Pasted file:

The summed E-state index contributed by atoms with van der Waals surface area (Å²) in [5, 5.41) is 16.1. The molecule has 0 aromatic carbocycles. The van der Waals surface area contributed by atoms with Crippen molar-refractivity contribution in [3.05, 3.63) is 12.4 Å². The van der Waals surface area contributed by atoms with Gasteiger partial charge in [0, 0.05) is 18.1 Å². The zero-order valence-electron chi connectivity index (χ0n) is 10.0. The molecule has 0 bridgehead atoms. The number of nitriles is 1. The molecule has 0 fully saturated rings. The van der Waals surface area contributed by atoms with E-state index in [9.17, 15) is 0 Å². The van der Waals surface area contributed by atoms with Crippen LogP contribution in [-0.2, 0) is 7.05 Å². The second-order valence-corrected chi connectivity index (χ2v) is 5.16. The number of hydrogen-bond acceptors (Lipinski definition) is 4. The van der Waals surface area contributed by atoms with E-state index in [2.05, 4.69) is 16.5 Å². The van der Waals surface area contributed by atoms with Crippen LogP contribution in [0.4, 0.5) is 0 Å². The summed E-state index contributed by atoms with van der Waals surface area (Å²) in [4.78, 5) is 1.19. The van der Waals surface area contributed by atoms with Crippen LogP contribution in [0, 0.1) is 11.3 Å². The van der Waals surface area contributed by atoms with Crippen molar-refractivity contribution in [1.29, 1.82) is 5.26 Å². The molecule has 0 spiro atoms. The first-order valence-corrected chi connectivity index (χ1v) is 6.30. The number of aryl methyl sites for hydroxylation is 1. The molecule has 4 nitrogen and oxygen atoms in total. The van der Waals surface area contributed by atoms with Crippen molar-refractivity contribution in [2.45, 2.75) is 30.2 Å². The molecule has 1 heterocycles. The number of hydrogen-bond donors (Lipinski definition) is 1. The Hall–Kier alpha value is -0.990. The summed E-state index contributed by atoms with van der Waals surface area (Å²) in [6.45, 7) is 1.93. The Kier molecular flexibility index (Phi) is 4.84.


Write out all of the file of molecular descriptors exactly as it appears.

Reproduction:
The summed E-state index contributed by atoms with van der Waals surface area (Å²) in [5, 5.41) is 16.1. The molecule has 0 aromatic carbocycles. The van der Waals surface area contributed by atoms with Crippen molar-refractivity contribution in [3.05, 3.63) is 12.4 Å². The van der Waals surface area contributed by atoms with Gasteiger partial charge in [0, 0.05) is 18.1 Å². The zero-order valence-electron chi connectivity index (χ0n) is 10.0. The molecule has 0 bridgehead atoms. The number of nitriles is 1. The molecule has 0 fully saturated rings. The van der Waals surface area contributed by atoms with E-state index in [9.17, 15) is 0 Å². The van der Waals surface area contributed by atoms with Crippen LogP contribution in [-0.2, 0) is 7.05 Å². The second-order valence-corrected chi connectivity index (χ2v) is 5.16. The number of hydrogen-bond acceptors (Lipinski definition) is 4. The van der Waals surface area contributed by atoms with E-state index in [2.05, 4.69) is 16.5 Å². The van der Waals surface area contributed by atoms with Crippen LogP contribution in [0.4, 0.5) is 0 Å². The summed E-state index contributed by atoms with van der Waals surface area (Å²) in [4.78, 5) is 1.19. The van der Waals surface area contributed by atoms with Crippen LogP contribution in [0, 0.1) is 11.3 Å². The van der Waals surface area contributed by atoms with Crippen molar-refractivity contribution in [1.29, 1.82) is 5.26 Å². The molecule has 0 spiro atoms. The first-order valence-corrected chi connectivity index (χ1v) is 6.30. The number of aryl methyl sites for hydroxylation is 1. The molecule has 4 nitrogen and oxygen atoms in total. The van der Waals surface area contributed by atoms with Crippen molar-refractivity contribution in [2.45, 2.75) is 30.2 Å². The molecule has 1 heterocycles. The number of hydrogen-bond donors (Lipinski definition) is 1. The Hall–Kier alpha value is -0.990. The summed E-state index contributed by atoms with van der Waals surface area (Å²) in [6.45, 7) is 1.93. The Kier molecular flexibility index (Phi) is 4.84.